Antitumor effects of aconitine in A2780 cells via estrogen receptor β‑mediated apoptosis, DNA damage and migration
- Xiuying Wang
- Yuanyuan Lin
- Yi Zheng
Affiliations: Pharmaceutical Preparation Section, People's Hospital of Weifang High‑tech Zone, Weifang, Shangdong 261205, P.R. China, Department of Nursing, Weifang Hospital of Traditional Chinese Medicine, Weifang, Shandong 261031, P.R. China, Department of Medical Oncology, Affiliated Hospital of Weifang Medical University, Weifang, Shandong 261041, P.R. China
- Published online on: July 10, 2020 https://doi.org/10.3892/mmr.2020.11322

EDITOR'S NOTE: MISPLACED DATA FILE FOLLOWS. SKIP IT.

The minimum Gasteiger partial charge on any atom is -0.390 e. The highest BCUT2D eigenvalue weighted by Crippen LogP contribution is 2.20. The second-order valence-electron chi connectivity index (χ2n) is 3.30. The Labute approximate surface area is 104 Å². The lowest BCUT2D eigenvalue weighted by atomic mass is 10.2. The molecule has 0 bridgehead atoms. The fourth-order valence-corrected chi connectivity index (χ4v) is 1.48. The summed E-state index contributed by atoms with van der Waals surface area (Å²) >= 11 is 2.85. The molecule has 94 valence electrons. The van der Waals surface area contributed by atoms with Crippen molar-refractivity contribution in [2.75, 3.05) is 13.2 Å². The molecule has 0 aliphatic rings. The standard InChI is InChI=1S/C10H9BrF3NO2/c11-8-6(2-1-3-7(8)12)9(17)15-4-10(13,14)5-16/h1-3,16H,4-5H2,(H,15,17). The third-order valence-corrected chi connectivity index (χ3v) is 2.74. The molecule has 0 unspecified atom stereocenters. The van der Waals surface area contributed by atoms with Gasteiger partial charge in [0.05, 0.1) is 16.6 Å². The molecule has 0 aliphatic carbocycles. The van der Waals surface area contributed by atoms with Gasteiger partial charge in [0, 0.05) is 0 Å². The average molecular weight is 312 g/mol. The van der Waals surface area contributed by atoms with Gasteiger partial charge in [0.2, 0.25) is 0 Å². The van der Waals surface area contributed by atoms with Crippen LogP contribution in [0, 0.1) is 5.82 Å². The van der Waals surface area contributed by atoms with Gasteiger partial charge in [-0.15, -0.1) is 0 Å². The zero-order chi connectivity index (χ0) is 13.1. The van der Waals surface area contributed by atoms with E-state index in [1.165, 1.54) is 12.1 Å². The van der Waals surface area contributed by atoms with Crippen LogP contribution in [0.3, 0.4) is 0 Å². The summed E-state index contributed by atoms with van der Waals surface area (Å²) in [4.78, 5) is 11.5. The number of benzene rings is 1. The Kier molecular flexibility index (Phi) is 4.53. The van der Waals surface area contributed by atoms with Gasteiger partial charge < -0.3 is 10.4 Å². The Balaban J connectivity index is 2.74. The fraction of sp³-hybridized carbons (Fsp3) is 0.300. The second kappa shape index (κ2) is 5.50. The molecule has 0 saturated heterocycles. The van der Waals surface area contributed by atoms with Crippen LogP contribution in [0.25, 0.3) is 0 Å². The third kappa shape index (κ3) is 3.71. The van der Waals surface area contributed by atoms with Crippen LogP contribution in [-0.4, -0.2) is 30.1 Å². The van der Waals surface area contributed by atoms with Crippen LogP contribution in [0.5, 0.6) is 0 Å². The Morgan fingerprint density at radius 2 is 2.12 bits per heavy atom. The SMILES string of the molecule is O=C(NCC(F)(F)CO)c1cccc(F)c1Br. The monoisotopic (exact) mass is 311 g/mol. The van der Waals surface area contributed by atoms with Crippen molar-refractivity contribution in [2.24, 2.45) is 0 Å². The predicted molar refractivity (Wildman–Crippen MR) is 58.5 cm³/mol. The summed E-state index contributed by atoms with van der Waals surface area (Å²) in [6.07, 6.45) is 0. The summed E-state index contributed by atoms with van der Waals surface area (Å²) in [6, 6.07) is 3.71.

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Ovarian cancer (OVCA) is the deadliest type of malignant gynecological disease, and previous studies have demonstrated that estrogen receptor β (ERβ) serves important roles in this disease. Aconitine, a toxin produced by the Aconitum plant, displays potent effects against cancers. The aim of the study was to investigate the pharmacological activities and mechanisms of aconitum on OVCA. In the present study, the activity of aconitine in the human OVCA A2780 cell line was investigated. The results revealed that aconitine suppressed cell viability, colony formation and motility. Terminal deoxynucleotidyl‑transferase‑mediated dUTP nick end labeling, mitochondria membrane potential and comet assays showed that aconitine induced mitochondria apoptosis and DNA damage in A2780 cells. Investigation of the mechanism revealed that a high expression of ERβ and prolyl hydroxylase 2 was detected after aconitine treatment, and aconitine significantly suppressed the expression of vascular endothelial growth factor and hypoxia‑inducible factor 1α to activate ERβ signaling. Moreover, the expression levels of p53, Bax, apoptotic peptidase activating factor 1, cytochrome C, cleaved caspase‑3/9 and cleaved poly (ADP‑ribose) polymerase were upregulated, and the expression levels of Bcl‑2, Bcl‑xl and phosphorylated ATM serine/threonine kinase were downregulated by aconitine. Interestingly, aconitine also markedly downregulated the expression of matrix metalloproteinase 2 (MMP2) and MMP9, which are associated with tumor invasion. In addition, a molecular docking assay revealed that aconitine exerted strong affinity towards ERβ mainly through hydrogen bonding and hydrophobic effects. Collectively, these results suggested that aconitine suppressed OVCA cell growth by adjusting ERβ‑mediated apoptosis, DNA damage and migration, which should be considered a potential option for the future treatment of OVCA.